Applying for funding and need some help?

Here’s our top tips for writing a winning application

Read the application advice carefully – at least twice.

Make sure you understand what funders are looking for. If you are able to contact the funder before placing an application you definitely should. They will be able to give you key advice on your application and help you through the process. Some funders will not accept new applications if your funding bid has been declined within a set period of time – so make use of all facilities that they offer for advice. Often the application advice will highlight the aims of the funding body, tailor your application to show how your project outcomes will meet these aims.


Have your permissions in order.

If you are applying for funds for a project,  providers will want to know that you are going to be able to carry out the work prior to making funding available. You will need to have planning consent and if applicable Listed Buildings Consent, or Scheduled Monuments consent.  Churches will need to have Faculty permissions in place. If you are doing work to a building and you don’t own it, or have a lease of at least 10 years, you will need written permission from the owner.


Understand your costs

Many funders will require you to go through a competitive tendering process, but it is a good idea to get quotes before you apply for funding. This demonstrates that you have a clear idea of what the project will cost. Include plenty of contingency – it is not unusual to go over budget, especially where historic buildings are involved. Give a breakdown of costs for all the elements of your project, including any events you plan to hold. If some of the project is being delivered for free, tell the funders. If your organisation has money in the bank which isn’t being used for the project, be prepared to explain why.


Triple check your figures

Funders are looking for well managed projects –errors in your budget will make them doubt you really know what you are doing.


Think carefully about your aims and desired outcomes

While your priority may be to fix a leaking roof, or restore a wall painting, many funding providers will favour applications which include provision for public engagement and interpretation. Remember that the costs of events can (and should) be included as part of the funding bid. Funders will also favour applicants who can demonstrate that the work they wish to carry out, or the events they are planning, are sustainable.


Be realistic as to what you can achieve

It may be better to plan several small projects, rather than one large one. Heritage projects can be significant commitments, so don’t overextend yourself, or over commit your volunteers.


Skills don’t always have to be heritage related.

Major funders such as the National Lottery Heritage Fund consider gaining skills to be a key outcome of the projects they fund. Remember that these skills don’t all have to be heritage related, you could demonstrate that participants will gain skills in project management for example, or volunteers will receive training.


Do not assume the funders know about your project or your community.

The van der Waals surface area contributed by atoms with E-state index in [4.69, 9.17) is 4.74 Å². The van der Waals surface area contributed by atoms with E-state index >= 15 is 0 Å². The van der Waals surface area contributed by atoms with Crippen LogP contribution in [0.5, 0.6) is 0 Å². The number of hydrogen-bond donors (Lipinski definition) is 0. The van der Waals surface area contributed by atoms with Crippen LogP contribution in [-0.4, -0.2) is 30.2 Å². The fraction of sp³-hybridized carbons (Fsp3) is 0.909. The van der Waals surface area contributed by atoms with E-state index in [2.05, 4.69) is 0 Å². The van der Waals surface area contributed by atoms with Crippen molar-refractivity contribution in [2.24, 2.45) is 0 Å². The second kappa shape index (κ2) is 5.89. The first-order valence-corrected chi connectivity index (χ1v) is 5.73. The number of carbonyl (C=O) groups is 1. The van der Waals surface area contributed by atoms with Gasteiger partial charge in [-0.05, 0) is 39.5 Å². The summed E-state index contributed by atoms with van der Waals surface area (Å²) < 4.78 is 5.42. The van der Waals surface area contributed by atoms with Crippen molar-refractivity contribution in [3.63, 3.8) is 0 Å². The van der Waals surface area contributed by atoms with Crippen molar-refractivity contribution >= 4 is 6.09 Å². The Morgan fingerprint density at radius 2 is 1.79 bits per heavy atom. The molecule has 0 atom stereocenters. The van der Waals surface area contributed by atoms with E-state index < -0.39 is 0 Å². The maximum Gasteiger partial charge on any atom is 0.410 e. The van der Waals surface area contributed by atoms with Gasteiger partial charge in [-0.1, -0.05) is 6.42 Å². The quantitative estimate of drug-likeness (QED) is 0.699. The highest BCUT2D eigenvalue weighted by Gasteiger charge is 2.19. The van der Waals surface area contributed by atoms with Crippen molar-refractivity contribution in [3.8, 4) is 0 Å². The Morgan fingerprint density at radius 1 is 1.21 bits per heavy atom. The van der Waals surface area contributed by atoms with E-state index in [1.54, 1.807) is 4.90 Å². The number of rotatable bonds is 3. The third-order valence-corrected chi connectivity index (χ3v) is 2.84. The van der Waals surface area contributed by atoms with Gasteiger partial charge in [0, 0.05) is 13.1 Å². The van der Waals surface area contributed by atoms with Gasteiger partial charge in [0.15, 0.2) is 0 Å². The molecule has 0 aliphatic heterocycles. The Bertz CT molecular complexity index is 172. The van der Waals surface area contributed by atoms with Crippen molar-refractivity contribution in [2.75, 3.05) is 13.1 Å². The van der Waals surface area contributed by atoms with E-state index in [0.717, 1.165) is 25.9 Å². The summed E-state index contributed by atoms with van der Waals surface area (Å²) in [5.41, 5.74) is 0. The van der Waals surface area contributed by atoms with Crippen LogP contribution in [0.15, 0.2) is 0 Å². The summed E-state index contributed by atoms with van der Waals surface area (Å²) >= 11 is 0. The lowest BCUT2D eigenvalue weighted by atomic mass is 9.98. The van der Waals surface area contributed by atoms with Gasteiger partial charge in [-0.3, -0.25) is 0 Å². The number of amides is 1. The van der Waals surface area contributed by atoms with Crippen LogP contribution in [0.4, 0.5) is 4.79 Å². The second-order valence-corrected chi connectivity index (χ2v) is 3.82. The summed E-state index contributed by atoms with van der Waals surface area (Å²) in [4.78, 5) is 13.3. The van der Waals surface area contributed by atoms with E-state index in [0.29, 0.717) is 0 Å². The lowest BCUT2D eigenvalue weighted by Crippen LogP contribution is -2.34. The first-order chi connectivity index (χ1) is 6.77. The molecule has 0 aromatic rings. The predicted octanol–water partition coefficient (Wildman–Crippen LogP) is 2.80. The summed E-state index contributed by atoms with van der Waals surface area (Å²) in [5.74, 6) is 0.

Even if you have had conversations with funders, don’t assume that the people assessing your application will know anything about your project.
Tell them about your project, the skills in your team, your wider community and anything else that you think is relevant as to why your project is important.


Tell the funders why your project is needed now

Funders will have many more applications than they can fund. Tell them why your project is a priority. Is a building at serious risk? Is it dangerous? Is your project tied in to a significant anniversary?


Get someone who isn’t involved in your project to read your application

Do they understand what you are trying to achieve, and how you plan to do it? Does the application make sense? They may well be able to see obvious problems or things you have missed – or have a really great idea.


Get Your Community Involved

Heritage has a significant impact on the community which surrounds it, often it is much loved and highly valued by local people. Many funders will require some level of match funding, and while it is possible to create a mosaic of funding from multiple bodies, don’t undervalue your local community. Fund raising events are a great way to develop community engagement, share the value of your project and raise funds towards your project. Remember that many funders will accept volunteer hours as a contribution to match funding.


Don’t apply too early…

Most funders will put a limit on how long you have to spend any funding, so make sure you have your plans sorted first.


But don’t start any of your project before you have your funding

Most funders cannot give money retrospectively, so don’t start without their permission.


Be aware of deadlines

Applications will take longer to prepare than you think, so give yourself plenty of time. Be aware of assessment deadlines, but you should also be aware that funders will be swamped with applications just as funds are closing.


Celebrate your successes

Whether you win your funding bid,  or have just held a great fundraising event, remember to take time to celebrate your milestones and thank all those involved.